First, Point of View is kind of like a camera. Should you choose first person or third-person limited as your POV, then you, as the writer, are holding the camera and looking at everything as if you are that character. You're doing the observing, the interacting. If someone other than your POV character is suddenly doing the interacting, the observing, the actions, then you have "broken" POV. This is perfectly acceptable when you switch scenes, to have one scene in one POV and another in another. Of course, everything is acceptable if it works. But generally, you would only have one POV per scene if you're writing third-person limited or first person.
If you choose second person or omniscient, then you are still holding the camera, but you're not inside the character. You're waaay above the character, outside of them, watching everything from an external position. Viewpoint as filter is something you can use in first or third-person limited. If you are writing in second person or omniscient, another type of focal point is needed, such as theme. Often, omniscient novels are a sort of group pov where the author switches between points of view extremely often.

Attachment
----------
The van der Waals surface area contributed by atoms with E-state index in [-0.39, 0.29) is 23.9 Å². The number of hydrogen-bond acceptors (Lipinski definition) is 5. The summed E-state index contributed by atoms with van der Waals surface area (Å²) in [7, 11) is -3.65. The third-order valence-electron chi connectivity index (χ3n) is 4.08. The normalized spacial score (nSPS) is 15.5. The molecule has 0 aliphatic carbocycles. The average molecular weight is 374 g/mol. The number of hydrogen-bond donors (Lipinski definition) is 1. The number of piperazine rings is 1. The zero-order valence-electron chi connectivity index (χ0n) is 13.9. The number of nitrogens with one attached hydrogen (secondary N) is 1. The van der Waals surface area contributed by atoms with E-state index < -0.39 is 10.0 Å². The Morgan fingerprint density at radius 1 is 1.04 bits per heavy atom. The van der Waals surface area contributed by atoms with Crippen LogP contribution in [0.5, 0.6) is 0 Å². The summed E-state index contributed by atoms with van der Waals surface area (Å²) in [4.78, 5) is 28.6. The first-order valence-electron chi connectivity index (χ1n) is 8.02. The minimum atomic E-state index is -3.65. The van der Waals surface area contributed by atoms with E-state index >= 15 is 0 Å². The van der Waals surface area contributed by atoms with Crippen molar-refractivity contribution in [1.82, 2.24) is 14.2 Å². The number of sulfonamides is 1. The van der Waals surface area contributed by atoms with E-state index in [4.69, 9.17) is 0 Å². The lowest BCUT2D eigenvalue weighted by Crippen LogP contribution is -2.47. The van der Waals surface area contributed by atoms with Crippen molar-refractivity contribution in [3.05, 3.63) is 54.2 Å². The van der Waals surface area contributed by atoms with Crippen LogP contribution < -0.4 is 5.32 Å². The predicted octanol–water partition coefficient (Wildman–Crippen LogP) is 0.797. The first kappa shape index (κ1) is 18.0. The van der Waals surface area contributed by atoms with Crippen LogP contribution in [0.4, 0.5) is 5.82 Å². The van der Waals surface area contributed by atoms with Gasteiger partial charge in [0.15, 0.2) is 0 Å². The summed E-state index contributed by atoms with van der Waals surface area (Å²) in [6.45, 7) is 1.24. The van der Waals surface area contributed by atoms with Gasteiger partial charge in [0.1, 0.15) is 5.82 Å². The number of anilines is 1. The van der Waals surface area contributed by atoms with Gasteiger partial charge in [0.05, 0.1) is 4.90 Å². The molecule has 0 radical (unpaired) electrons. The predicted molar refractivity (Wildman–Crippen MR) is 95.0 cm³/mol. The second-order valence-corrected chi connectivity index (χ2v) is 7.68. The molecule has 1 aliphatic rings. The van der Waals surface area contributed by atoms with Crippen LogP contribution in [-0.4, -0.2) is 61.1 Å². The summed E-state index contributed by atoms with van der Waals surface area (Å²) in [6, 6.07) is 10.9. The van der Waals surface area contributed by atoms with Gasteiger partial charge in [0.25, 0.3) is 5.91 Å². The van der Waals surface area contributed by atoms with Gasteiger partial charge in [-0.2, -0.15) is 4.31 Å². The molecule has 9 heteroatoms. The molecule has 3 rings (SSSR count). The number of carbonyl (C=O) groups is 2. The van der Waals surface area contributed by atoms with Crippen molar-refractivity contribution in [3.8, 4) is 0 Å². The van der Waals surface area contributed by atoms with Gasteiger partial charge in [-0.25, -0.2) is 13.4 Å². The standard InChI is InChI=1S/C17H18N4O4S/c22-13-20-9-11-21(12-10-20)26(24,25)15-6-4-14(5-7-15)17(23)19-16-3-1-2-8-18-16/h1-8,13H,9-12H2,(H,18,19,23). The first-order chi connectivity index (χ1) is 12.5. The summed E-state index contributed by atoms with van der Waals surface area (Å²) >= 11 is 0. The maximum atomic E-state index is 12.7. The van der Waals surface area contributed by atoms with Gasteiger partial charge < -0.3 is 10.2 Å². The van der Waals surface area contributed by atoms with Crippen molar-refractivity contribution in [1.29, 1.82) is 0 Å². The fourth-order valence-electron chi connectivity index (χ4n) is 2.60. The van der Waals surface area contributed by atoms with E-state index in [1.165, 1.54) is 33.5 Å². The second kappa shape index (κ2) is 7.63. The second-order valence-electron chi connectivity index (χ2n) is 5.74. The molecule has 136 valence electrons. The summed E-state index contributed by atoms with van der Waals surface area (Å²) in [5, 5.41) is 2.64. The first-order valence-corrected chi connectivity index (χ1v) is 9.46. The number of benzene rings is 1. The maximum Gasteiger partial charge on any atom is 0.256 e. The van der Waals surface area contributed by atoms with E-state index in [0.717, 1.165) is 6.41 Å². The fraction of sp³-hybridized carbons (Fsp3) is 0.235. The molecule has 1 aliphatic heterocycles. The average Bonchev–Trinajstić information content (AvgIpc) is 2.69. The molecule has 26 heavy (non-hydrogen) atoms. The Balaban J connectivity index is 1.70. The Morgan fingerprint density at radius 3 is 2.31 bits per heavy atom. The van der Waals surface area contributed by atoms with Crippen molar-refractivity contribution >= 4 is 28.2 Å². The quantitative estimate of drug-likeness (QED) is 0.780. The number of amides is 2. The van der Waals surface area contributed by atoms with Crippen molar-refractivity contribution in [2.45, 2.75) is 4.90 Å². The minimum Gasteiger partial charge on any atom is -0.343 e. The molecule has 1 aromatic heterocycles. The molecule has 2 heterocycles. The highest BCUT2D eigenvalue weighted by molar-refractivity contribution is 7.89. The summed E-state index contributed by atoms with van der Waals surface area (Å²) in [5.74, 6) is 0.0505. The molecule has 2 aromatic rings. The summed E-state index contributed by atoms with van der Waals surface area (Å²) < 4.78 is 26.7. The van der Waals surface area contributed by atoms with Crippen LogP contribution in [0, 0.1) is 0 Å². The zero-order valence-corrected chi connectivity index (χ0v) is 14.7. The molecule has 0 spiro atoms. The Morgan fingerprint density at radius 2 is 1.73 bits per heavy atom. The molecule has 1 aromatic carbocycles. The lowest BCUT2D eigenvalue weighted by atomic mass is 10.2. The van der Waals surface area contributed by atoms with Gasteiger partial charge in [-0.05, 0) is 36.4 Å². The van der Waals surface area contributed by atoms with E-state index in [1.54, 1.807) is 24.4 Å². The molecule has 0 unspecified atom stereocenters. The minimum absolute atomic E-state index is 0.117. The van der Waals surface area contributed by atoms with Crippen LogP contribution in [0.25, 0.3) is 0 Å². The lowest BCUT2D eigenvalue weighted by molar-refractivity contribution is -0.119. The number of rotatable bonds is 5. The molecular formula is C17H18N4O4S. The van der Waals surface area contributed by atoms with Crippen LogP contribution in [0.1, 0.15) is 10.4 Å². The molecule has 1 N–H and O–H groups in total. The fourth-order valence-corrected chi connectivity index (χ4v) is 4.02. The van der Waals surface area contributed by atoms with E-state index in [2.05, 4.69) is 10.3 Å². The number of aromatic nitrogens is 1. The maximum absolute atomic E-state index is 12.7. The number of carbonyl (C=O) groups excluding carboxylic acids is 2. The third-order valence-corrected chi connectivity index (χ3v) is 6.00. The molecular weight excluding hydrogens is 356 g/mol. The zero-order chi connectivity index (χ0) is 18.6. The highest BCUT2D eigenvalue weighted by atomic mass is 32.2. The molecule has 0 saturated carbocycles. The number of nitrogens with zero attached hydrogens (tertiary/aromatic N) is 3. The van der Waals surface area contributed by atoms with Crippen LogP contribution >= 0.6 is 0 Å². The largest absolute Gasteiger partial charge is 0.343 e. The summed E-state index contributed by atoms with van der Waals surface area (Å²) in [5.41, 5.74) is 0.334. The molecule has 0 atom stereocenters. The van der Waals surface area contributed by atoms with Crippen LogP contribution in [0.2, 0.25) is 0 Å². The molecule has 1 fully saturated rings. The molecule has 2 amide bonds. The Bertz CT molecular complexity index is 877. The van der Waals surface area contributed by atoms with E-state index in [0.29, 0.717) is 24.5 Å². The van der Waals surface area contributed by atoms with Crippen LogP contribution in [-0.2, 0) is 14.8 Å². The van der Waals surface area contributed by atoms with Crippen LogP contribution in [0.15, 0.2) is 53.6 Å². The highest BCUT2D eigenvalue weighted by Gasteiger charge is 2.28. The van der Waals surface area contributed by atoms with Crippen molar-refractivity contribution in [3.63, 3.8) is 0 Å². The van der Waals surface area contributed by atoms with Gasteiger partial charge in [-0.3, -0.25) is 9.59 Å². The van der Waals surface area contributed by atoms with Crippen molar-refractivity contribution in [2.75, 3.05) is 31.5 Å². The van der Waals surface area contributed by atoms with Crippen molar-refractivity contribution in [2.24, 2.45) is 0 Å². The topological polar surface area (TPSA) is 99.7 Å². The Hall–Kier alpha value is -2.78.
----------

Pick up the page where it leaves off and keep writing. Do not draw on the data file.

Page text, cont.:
You know you've broken POV (in first and third-limited) when you step away from the camera, outside of things you cannot see or know.
VIEWPOINT AS FILTER
This is a technique that can be used in third-person limited as well as first person.
When I was first learning some intermediate things in writing, I came upon a book called The Marshall Plan for Novel Writing by Evan Marshall. And he has a section in this book that really helped me to understand viewpoint writing. This is what he said:
Viewpoint writing makes all the decisions for you. Your viewpoint character is walking in a garden and sees some purple flowers. Should you give their name? If the viewpoint character knows their name, yes. If not, no; you would simply write something like:
"Masses of purple trumpetlike flowers crowded over the edge of the path."
Later, he says:
When you use viewpoint writing, your reader knows only what the character knows or is aware of at any given moment....
Whenever you're in doubt about what or how much to show at any given point, turn the question over to viewpoint writing. Would you describe your viewpoint character's appearance? Viewpoint writing says you wouldn't do so from that character's viewpoint, unless the character would have a specific reason to think about his own appearance....